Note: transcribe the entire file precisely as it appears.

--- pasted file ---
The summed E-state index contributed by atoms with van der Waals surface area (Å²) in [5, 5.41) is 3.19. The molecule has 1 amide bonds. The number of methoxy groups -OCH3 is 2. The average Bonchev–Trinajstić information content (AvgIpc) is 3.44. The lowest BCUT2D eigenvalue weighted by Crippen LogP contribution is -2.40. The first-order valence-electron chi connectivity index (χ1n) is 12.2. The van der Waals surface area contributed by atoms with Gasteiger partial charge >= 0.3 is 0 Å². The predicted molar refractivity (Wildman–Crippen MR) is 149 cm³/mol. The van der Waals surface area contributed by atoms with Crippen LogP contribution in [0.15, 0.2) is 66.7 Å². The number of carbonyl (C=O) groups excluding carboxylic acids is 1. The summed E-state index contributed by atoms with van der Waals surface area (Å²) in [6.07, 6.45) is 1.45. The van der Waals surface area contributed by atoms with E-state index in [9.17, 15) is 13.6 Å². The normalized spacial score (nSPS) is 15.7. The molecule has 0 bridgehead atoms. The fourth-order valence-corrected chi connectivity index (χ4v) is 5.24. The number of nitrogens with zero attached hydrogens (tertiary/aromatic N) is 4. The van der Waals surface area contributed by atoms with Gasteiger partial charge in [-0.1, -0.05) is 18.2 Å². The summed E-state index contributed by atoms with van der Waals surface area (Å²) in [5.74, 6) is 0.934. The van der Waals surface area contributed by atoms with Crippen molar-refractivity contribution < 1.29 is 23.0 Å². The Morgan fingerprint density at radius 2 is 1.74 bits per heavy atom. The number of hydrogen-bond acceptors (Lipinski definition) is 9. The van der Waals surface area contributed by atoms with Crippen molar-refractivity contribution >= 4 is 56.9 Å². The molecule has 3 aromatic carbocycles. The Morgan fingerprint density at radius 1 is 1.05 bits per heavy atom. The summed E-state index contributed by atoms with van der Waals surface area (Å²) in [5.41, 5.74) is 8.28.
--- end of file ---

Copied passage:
The summed E-state index contributed by atoms with van der Waals surface area (Å²) in [5, 5.41) is 3.19. The molecule has 1 amide bonds. The number of methoxy groups -OCH3 is 2. The average Bonchev–Trinajstić information content (AvgIpc) is 3.44. The lowest BCUT2D eigenvalue weighted by Crippen LogP contribution is -2.40. The first-order valence-electron chi connectivity index (χ1n) is 12.2. The van der Waals surface area contributed by atoms with Gasteiger partial charge >= 0.3 is 0 Å². The predicted molar refractivity (Wildman–Crippen MR) is 149 cm³/mol. The van der Waals surface area contributed by atoms with Crippen LogP contribution in [0.15, 0.2) is 66.7 Å². The number of carbonyl (C=O) groups excluding carboxylic acids is 1. The summed E-state index contributed by atoms with van der Waals surface area (Å²) in [6.07, 6.45) is 1.45. The van der Waals surface area contributed by atoms with E-state index in [9.17, 15) is 13.6 Å². The normalized spacial score (nSPS) is 15.7. The molecule has 0 bridgehead atoms. The fourth-order valence-corrected chi connectivity index (χ4v) is 5.24. The number of nitrogens with zero attached hydrogens (tertiary/aromatic N) is 4. The van der Waals surface area contributed by atoms with Gasteiger partial charge in [-0.1, -0.05) is 18.2 Å². The summed E-state index contributed by atoms with van der Waals surface area (Å²) in [5.74, 6) is 0.934. The van der Waals surface area contributed by atoms with Crippen molar-refractivity contribution < 1.29 is 23.0 Å². The Morgan fingerprint density at radius 2 is 1.74 bits per heavy atom. The number of hydrogen-bond acceptors (Lipinski definition) is 9. The van der Waals surface area contributed by atoms with Crippen molar-refractivity contribution >= 4 is 56.9 Å². The molecule has 3 aromatic carbocycles. The Morgan fingerprint density at radius 1 is 1.05 bits per heavy atom. The summed E-state index contributed by atoms with van der Waals surface area (Å²) in [5.41, 5.74) is 8.28.